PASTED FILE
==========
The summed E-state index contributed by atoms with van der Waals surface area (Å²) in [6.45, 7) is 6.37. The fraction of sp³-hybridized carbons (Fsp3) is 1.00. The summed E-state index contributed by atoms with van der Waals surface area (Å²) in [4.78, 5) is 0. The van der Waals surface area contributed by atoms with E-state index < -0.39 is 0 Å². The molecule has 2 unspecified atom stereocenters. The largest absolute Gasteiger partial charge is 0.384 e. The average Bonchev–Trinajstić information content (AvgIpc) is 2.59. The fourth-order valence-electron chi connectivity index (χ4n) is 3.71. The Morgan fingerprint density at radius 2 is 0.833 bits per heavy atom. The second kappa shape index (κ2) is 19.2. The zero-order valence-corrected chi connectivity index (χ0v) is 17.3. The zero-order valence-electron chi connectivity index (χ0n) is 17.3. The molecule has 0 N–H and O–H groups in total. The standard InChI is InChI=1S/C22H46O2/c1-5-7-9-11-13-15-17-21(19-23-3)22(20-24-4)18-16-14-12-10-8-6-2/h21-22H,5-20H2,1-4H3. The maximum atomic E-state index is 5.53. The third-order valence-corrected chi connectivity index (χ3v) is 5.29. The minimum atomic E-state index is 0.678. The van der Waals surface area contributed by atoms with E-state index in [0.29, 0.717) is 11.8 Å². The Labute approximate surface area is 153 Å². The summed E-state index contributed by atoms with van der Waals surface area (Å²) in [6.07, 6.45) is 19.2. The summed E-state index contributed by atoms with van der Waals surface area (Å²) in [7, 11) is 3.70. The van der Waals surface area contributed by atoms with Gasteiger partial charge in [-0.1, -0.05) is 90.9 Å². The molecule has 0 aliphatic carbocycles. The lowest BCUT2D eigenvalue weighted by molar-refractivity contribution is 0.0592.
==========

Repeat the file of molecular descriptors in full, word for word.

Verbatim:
The summed E-state index contributed by atoms with van der Waals surface area (Å²) in [6.45, 7) is 6.37. The fraction of sp³-hybridized carbons (Fsp3) is 1.00. The summed E-state index contributed by atoms with van der Waals surface area (Å²) in [4.78, 5) is 0. The van der Waals surface area contributed by atoms with E-state index < -0.39 is 0 Å². The molecule has 2 unspecified atom stereocenters. The largest absolute Gasteiger partial charge is 0.384 e. The average Bonchev–Trinajstić information content (AvgIpc) is 2.59. The fourth-order valence-electron chi connectivity index (χ4n) is 3.71. The Morgan fingerprint density at radius 2 is 0.833 bits per heavy atom. The second kappa shape index (κ2) is 19.2. The zero-order valence-corrected chi connectivity index (χ0v) is 17.3. The zero-order valence-electron chi connectivity index (χ0n) is 17.3. The molecule has 0 N–H and O–H groups in total. The standard InChI is InChI=1S/C22H46O2/c1-5-7-9-11-13-15-17-21(19-23-3)22(20-24-4)18-16-14-12-10-8-6-2/h21-22H,5-20H2,1-4H3. The maximum atomic E-state index is 5.53. The third-order valence-corrected chi connectivity index (χ3v) is 5.29. The minimum atomic E-state index is 0.678. The van der Waals surface area contributed by atoms with E-state index in [0.29, 0.717) is 11.8 Å². The Labute approximate surface area is 153 Å². The summed E-state index contributed by atoms with van der Waals surface area (Å²) in [6.07, 6.45) is 19.2. The summed E-state index contributed by atoms with van der Waals surface area (Å²) in [7, 11) is 3.70. The van der Waals surface area contributed by atoms with Gasteiger partial charge in [-0.1, -0.05) is 90.9 Å². The molecule has 0 aliphatic carbocycles. The lowest BCUT2D eigenvalue weighted by molar-refractivity contribution is 0.0592.